Scott LeDoux

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Scott LeDoux
Statistics
Real name Alan Scott LeDoux
Nickname(s) The Fighting Frenchman
Rated at Heavyweight
Nationality American
Born (1949-01-07)January 7, 1949
Crosby-Ironton, Minnesota, U.S.
Died August 11, 2011(2011-08-11) (aged 62)
Stance Orthodox
Boxing record
Total fights 50
Wins 33
Wins by KO 22
Losses 13
Draws 4
No contests 0

Alan Scott LeDoux, nicknamed "The Fighting Frenchman," (January 7, 1949 – August 11, 2011) was a politician, professional heavyweight boxer, professional wrestler and referee.

Career[edit]

Boxing[edit]

LeDoux began his professional boxing career in 1974. His first boxing match was a knockout victory over Arthur Pullens. LeDoux's final bout in 1983 was a technical knockout loss to Frank Bruno. LeDoux retired with a record of 33-13-4 (22 knockouts).

LeDoux's opponents included Ken Norton, Ron Lyle, Gerrie Coetzee, Leon Spinks, Greg Page, Frank Bruno, George Foreman, Mike Weaver, and Larry Holmes. In his match with Leon Spinks, LeDoux earned a 'draw', just months before Spinks defeated Ali. He also scored a KO over broadcaster Howard Cosell's infamous toupee knocking it off in front of millions of ABC network viewers in a scuffle that followed a losing effort with Johnny Boudreaux. LeDoux insisted the fight was fixed by Don King and he ranted to Cosell to "Tell it like it is" mimicking Cosell's famous catch phrase. A pushing match ensued and in the process, Cosell's headset along with his toupee was dislodged by an errant LeDoux shove in front of live ABC cameras. Cosell quickly retrieved his hair from the floor and replaced it on top of his head. LeDoux also took part in a five round exhibition match with Muhammad Ali. LeDoux over the course of his career also sparred with Mike Tyson and Lennox Lewis.

Ledoux's best achievements were that he scored draws against Leon Spinks and an ageing Ron Lyle. He also nearly knocked out a past his peak Ken Norton in round ten, when after some confusion as to whether the Ref had signalled the fight over or not it was declared a draw. Never a 'fancy dan' fighter style-wise as they say in the trade, Ledoux was probably underrated in much of his career- he had met many tough top-name opponents.

On April 22, 1976, LeDoux lost to fellow Minnesotan Duane Bobick before a crowd of 13,789, which is still a Minnesota record.[1]

LeDoux later worked as a ringside commentator for ESPN and in 1986 as a referee for the American Wrestling Association.

It was announced on July 5, 2010 that LeDoux would be a member of the inaugural class of inductees to the Minnesota Boxing Hall of Fame.[2]

Politics[edit]

LeDoux was elected to the Anoka County, Minnesota Board of County Commissioners[3] and re-elected in 2008, defeating challenger Becky Fink.[4]

In 2006, the Minnesota Legislature authorized the creation of a state Boxing Commission. LeDoux was appointed boxing commissioner by the state Governor Tim Pawlenty. In August 2006 LeDoux was also named Executive Director of the Minnesota Combative Sports Commission.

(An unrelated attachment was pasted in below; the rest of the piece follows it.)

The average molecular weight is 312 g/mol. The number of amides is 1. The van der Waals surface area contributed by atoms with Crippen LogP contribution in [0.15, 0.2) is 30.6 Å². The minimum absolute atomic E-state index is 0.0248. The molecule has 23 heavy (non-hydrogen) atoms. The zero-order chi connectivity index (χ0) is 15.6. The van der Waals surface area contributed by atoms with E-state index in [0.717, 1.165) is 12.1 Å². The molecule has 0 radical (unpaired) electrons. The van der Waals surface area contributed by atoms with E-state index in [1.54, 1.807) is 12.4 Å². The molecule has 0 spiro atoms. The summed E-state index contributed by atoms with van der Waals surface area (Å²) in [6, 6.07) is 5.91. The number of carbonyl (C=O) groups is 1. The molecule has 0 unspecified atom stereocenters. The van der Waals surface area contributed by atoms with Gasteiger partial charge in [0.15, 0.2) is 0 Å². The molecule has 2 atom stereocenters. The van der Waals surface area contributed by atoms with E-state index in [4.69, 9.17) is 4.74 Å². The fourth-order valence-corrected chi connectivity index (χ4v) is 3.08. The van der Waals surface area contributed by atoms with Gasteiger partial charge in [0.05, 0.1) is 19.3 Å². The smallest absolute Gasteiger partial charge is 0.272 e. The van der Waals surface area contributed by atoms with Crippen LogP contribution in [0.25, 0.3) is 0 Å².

Controversy[edit]

  • In 2007, the Chief Executive of the Mille Lacs Band of Ojibwe, Melanie Benjamin, objected to LeDoux's public criticism of her band and their boxing matches at the Grand Casino Hinckley Casino in Hinckley, Minnesota.[5]
  • In November 2007, LeDoux was accused by boxing promoter John Hoffman of "insulting and assaulting" him at a boxing event in Maplewood, Minnesota.[6] LeDoux claims that Hoffman was intoxicated and fabricated the story.[6]
  • In December 2008 a state investigation revealed that LeDoux, in his capacity as head of the Combative Sports Commission, accepted free tickets to an MMA event, some of which had a face value of $600. This was determined to be a violation of state ethics rules.[7]
  • In January 2009, commission member Chad Ridler resigned in protest "of the inaction of the commission in providing oversight of Scott LeDoux...He's unaccountable".[8]

Personal life[edit]

LeDoux was diagnosed with ALS or "Lou Gehrig's Disease" in August 2008. A point of note however is that a 2010 study, see Wikipedia link to, questioned the diagnosis in athletes who'd experienced head trauma or repeated concussions. It suggests some may have a variant of Dementia Pugilistica, known as Chronic Traumatic Encephalopathy or Boxer's Syndrome.[9] [10] LeDoux was a member of the National Board of Directors of the Wishes and More.[11] He was also honorary chair of the American Cancer Society. LeDoux founded a golf tournament called the Scott LeDoux Long Haul Classic.

LeDoux died of his illness on August 11, 2011.[12][13]

Professional boxing record[edit]

33 Wins (22 knockouts, 11 decisions), 13 Losses (7 knockouts, 5 decisions), 4 Draws [1]
Result Record Opponent Type Round Date Location Notes
Loss 14-0 United Kingdom Frank Bruno TKO 3 03/05/1983 United Kingdom Wembley Arena, Wembley, London Referee stopped the bout at 1:35 of the third round.
Win 17-8 United States Ken Arlt UD 10 07/04/1983 United States Marriott Hotel, Portland, Oregon
Win 7-7 United States Larry Ware TKO 7 28/02/1983 Canada Edmonton, Alberta
Win -- Steve Ward KO 8 13/11/1982 United States Gillette, Minnesota
Win -- Marlo Malino KO 5 27/10/1982 United States Schollander Pavilion, West Fargo, North Dakota
Loss 31-2 Canada Gordon Racette SD 10 23/09/1982 Canada PNE Agrodome, Vancouver, British Columbia 95-96, 97-94, 97-98.
Loss 26-3 South Africa Gerrie Coetzee KO 8 27/03/1982 South Africa Rand Stadium, Johannesburg, Gauteng
Win -- Steve Sanchez KO 8 25/02/1982 United States Sioux Falls, South Dakota
Loss 17-0 United States Greg Page TKO 4 11/12/1981 The Bahamas Thomas Robinson Stadium, Nassau, Bahamas IBF USBA Heavyweight Title.
Win 4-17-1 United States Arnold Sam PTS 10 30/07/1981 United States Gillette, Minnesota
Win 4-13 United States Reggie Fleming KO 2 24/04/1981 United States Billings, Montana
Loss 34-0 United States Larry Holmes TKO 7 07/07/1980 United States Met Center, Bloomington, Minnesota WBC World Heavyweight Title. Referee stopped the bout at 2:05 of the seventh round.